Learning disabilities affect someone’s ability to read, write, or process information. There are ways to get around the disabilities, but it takes time and training with a specialist. Most people notice signs of learning disabilities when they are school-aged, but some may not detect them until adulthood. In the guide below, we will explain the different types of learning disabilities and how to get an accurate diagnosis for them.
Common Types of Learning Disabilities
Here are some of the most common types of learning disabilities:
- Dyslexia: Difficulty in reading and writing. Letters become jumbled or transformed as the person reads. Dyslexia may also cause issues with reading comprehension or make it difficult to form sentences.
- Dyscalculia: Difficulty with math and numbers. Dyscalculia symptoms can change as a person ages. As a child, a person may have issues recognizing numbers or counting. As an adult, they may struggle to solve basic math problems or memorize times tables, orders of operation, etc.
- Dysgraphia: Difficulty in writing. People with dysgraphia often have bad handwriting, and they may struggle to spell or formulate their thoughts on paper.
- Dyspraxia: Difficulty with motor skills. Motor skills dictate a person’s coordination and movement. Thus a person with dyspraxia may bump into things, have difficulty speaking, have issues with eye movements, or struggle to type. Dyspraxia can also affect the senses, making a person sensitive to touch, light, taste, and/or sound.
- Auditory Processing Disorder: This affects how the brain processes sound. It is not a hearing impairment, but it alters the way the brain registers auditory information. This can lead to issues with following spoken directions, distinguishing foreground noise and background noise, understanding similar sounding words, remembering songs or spoken stories and learning how to read as a child.
- Visual Processing Disorder: This affects how the brain processes visual information. Someone with visual processing disorder may struggle with hand-eye coordination or telling the difference between objects that look alike. This is not an issue with eyesight, but rather the link between the eyes and the brain.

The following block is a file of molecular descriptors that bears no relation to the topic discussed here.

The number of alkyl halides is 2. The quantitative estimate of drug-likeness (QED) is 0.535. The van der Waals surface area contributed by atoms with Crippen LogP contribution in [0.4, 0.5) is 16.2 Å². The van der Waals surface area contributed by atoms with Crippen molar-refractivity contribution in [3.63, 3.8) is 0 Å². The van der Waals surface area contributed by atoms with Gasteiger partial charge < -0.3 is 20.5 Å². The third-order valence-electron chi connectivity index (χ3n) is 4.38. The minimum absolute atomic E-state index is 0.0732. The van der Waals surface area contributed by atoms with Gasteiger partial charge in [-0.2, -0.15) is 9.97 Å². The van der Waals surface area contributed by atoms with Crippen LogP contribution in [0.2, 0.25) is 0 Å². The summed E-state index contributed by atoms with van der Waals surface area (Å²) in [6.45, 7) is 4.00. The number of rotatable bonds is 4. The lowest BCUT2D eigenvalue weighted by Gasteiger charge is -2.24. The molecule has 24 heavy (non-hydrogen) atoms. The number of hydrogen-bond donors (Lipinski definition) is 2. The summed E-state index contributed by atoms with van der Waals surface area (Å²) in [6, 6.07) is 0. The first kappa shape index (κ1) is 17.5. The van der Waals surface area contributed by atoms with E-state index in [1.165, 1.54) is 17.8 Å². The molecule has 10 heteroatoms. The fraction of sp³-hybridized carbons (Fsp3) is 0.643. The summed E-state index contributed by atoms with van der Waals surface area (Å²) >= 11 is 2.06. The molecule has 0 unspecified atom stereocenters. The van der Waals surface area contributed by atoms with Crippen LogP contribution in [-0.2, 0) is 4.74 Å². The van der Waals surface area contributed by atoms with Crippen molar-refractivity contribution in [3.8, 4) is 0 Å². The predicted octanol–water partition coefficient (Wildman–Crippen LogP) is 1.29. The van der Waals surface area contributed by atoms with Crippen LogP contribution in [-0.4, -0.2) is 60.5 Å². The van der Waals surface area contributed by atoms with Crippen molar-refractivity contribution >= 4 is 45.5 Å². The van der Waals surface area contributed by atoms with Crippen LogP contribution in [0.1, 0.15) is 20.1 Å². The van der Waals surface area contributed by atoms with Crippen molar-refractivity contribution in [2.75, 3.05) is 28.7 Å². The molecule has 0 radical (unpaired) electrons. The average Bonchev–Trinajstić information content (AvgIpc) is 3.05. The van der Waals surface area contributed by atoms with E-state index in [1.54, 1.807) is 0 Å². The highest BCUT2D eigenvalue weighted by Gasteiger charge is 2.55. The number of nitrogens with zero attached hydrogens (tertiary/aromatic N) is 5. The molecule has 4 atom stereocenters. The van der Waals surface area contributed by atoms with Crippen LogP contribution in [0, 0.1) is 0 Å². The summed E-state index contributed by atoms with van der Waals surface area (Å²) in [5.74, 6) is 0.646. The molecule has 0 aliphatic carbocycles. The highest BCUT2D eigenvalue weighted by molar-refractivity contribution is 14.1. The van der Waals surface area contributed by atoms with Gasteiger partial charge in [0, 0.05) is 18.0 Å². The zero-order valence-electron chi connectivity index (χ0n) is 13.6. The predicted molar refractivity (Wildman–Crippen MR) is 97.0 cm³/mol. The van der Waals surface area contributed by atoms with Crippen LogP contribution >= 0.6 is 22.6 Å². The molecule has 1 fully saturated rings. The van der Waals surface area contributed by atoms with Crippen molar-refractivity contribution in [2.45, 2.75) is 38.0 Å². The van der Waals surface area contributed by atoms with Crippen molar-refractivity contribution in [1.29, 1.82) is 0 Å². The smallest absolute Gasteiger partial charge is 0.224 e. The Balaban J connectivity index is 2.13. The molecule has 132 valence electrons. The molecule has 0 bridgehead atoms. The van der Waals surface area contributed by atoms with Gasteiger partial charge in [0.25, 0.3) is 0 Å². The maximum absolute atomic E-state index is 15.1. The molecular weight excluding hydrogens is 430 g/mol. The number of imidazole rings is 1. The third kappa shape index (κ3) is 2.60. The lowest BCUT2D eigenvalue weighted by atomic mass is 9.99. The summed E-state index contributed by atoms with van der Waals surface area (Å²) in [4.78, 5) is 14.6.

ADHD and Autism Are NOT Learning Disabilities
Attention deficit hyperactivity disorder and autism may affect a person’s ability to learn, but they are not learning disabilities. ADHD makes it difficult to focus, and autism creates a range of issues in social settings. Both conditions may require treatment, but the treatment is not the same as learning disorder therapy.
It’s also important to note that learning disabilities are often misdiagnosed as ADHD. This is why you should work with a psychological testing center with a high accuracy rate and a proven track record. A misdiagnosis may cause a person to go through years of frustration in a treatment program that is not actually designed for his or her needs.
Learning Disability Diagnosis and Psychological Testing in Michigan
The best way to figure out if you or a loved one have a learning disability is to get professional psychological testing. This will detect what learning disabilities are present if any, and allow you to seek the appropriate treatment path. Here at Oakland Psychological Clinic, we offer high-rated psychological testing in Michigan. We receive frequent referrals from schools and doctors in Michigan communities because we have strong accuracy rates for our testing services.
If you would like to schedule a psychological evaluation for yourself or a family member, contact the Oakland Psychological Clinic nearest to you.